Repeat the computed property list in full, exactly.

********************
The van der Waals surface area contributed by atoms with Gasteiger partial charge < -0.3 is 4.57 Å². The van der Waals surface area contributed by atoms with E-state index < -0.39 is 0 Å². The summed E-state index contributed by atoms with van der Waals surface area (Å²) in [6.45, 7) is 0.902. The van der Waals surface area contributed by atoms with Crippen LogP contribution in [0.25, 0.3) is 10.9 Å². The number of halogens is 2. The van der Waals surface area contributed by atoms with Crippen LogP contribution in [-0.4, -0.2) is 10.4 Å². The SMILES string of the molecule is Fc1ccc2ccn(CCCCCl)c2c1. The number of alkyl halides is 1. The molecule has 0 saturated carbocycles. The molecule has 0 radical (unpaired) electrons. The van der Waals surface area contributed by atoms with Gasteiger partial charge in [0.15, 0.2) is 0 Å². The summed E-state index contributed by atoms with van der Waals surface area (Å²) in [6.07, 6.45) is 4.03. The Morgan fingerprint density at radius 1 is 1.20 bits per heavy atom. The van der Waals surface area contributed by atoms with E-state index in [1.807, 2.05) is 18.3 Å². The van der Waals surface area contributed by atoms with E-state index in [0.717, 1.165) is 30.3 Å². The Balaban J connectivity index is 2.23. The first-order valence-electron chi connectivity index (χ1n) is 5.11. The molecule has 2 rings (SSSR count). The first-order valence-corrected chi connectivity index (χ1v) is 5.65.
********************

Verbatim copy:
The van der Waals surface area contributed by atoms with Gasteiger partial charge < -0.3 is 4.57 Å². The van der Waals surface area contributed by atoms with E-state index < -0.39 is 0 Å². The summed E-state index contributed by atoms with van der Waals surface area (Å²) in [6.45, 7) is 0.902. The van der Waals surface area contributed by atoms with Crippen LogP contribution in [0.25, 0.3) is 10.9 Å². The number of halogens is 2. The van der Waals surface area contributed by atoms with Crippen LogP contribution in [-0.4, -0.2) is 10.4 Å². The SMILES string of the molecule is Fc1ccc2ccn(CCCCCl)c2c1. The number of alkyl halides is 1. The molecule has 0 saturated carbocycles. The molecule has 0 radical (unpaired) electrons. The van der Waals surface area contributed by atoms with Gasteiger partial charge in [0.15, 0.2) is 0 Å². The summed E-state index contributed by atoms with van der Waals surface area (Å²) in [6.07, 6.45) is 4.03. The Morgan fingerprint density at radius 1 is 1.20 bits per heavy atom. The van der Waals surface area contributed by atoms with E-state index in [1.807, 2.05) is 18.3 Å². The van der Waals surface area contributed by atoms with E-state index in [0.717, 1.165) is 30.3 Å². The Balaban J connectivity index is 2.23. The first-order valence-electron chi connectivity index (χ1n) is 5.11. The molecule has 2 rings (SSSR count). The first-order valence-corrected chi connectivity index (χ1v) is 5.65.